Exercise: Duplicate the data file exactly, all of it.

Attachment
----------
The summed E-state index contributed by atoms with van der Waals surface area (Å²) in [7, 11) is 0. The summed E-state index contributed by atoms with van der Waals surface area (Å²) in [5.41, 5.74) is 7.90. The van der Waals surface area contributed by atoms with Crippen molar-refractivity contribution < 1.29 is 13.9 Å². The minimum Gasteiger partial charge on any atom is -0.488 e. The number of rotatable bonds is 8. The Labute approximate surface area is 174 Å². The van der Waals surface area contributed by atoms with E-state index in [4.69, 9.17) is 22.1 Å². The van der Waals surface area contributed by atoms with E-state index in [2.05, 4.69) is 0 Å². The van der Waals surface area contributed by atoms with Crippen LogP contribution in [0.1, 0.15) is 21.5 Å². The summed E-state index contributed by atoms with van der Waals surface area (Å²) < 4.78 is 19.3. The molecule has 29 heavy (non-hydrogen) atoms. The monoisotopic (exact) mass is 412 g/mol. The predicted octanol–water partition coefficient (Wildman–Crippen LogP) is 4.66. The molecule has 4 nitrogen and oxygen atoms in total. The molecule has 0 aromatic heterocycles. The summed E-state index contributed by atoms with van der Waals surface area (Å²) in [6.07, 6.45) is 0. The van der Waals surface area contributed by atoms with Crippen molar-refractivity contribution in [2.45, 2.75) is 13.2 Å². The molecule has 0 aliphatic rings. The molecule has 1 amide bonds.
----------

The summed E-state index contributed by atoms with van der Waals surface area (Å²) in [7, 11) is 0. The summed E-state index contributed by atoms with van der Waals surface area (Å²) in [5.41, 5.74) is 7.90. The van der Waals surface area contributed by atoms with Crippen molar-refractivity contribution < 1.29 is 13.9 Å². The minimum Gasteiger partial charge on any atom is -0.488 e. The number of rotatable bonds is 8. The Labute approximate surface area is 174 Å². The van der Waals surface area contributed by atoms with E-state index in [4.69, 9.17) is 22.1 Å². The van der Waals surface area contributed by atoms with E-state index in [2.05, 4.69) is 0 Å². The van der Waals surface area contributed by atoms with Crippen LogP contribution in [0.1, 0.15) is 21.5 Å². The summed E-state index contributed by atoms with van der Waals surface area (Å²) < 4.78 is 19.3. The molecule has 29 heavy (non-hydrogen) atoms. The monoisotopic (exact) mass is 412 g/mol. The predicted octanol–water partition coefficient (Wildman–Crippen LogP) is 4.66. The molecule has 4 nitrogen and oxygen atoms in total. The molecule has 0 aromatic heterocycles. The summed E-state index contributed by atoms with van der Waals surface area (Å²) in [6.07, 6.45) is 0. The van der Waals surface area contributed by atoms with Crippen molar-refractivity contribution in [2.45, 2.75) is 13.2 Å². The molecule has 0 aliphatic rings. The molecule has 1 amide bonds.